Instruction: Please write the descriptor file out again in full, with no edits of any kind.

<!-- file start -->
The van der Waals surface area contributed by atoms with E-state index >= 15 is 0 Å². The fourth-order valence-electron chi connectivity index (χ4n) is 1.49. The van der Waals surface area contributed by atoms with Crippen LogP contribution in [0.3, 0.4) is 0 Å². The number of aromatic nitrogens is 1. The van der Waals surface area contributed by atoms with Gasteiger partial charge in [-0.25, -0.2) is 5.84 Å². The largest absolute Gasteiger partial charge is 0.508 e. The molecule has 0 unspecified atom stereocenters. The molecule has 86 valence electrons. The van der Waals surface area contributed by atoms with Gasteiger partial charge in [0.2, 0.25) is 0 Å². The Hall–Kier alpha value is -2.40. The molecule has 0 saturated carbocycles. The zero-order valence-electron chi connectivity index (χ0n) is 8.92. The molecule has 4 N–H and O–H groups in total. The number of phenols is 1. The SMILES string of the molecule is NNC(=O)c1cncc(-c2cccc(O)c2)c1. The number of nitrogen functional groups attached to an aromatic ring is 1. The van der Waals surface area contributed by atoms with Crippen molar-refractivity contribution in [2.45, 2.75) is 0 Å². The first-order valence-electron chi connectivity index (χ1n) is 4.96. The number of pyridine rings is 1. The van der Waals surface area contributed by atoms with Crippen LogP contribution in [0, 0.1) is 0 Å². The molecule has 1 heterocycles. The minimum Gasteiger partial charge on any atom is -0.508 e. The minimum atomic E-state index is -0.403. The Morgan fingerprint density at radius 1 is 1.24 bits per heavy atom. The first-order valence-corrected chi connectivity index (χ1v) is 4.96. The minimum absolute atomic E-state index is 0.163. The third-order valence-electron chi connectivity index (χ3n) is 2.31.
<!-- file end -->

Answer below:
The van der Waals surface area contributed by atoms with E-state index >= 15 is 0 Å². The fourth-order valence-electron chi connectivity index (χ4n) is 1.49. The van der Waals surface area contributed by atoms with Crippen LogP contribution in [0.3, 0.4) is 0 Å². The number of aromatic nitrogens is 1. The van der Waals surface area contributed by atoms with Gasteiger partial charge in [-0.25, -0.2) is 5.84 Å². The largest absolute Gasteiger partial charge is 0.508 e. The molecule has 0 unspecified atom stereocenters. The molecule has 86 valence electrons. The van der Waals surface area contributed by atoms with Gasteiger partial charge in [0.2, 0.25) is 0 Å². The Hall–Kier alpha value is -2.40. The molecule has 0 saturated carbocycles. The zero-order valence-electron chi connectivity index (χ0n) is 8.92. The molecule has 4 N–H and O–H groups in total. The number of phenols is 1. The SMILES string of the molecule is NNC(=O)c1cncc(-c2cccc(O)c2)c1. The number of nitrogen functional groups attached to an aromatic ring is 1. The van der Waals surface area contributed by atoms with Crippen molar-refractivity contribution in [2.45, 2.75) is 0 Å². The first-order valence-electron chi connectivity index (χ1n) is 4.96. The number of pyridine rings is 1. The van der Waals surface area contributed by atoms with Crippen LogP contribution in [0, 0.1) is 0 Å². The molecule has 1 heterocycles. The minimum Gasteiger partial charge on any atom is -0.508 e. The minimum atomic E-state index is -0.403. The Morgan fingerprint density at radius 1 is 1.24 bits per heavy atom. The first-order valence-corrected chi connectivity index (χ1v) is 4.96. The minimum absolute atomic E-state index is 0.163. The third-order valence-electron chi connectivity index (χ3n) is 2.31.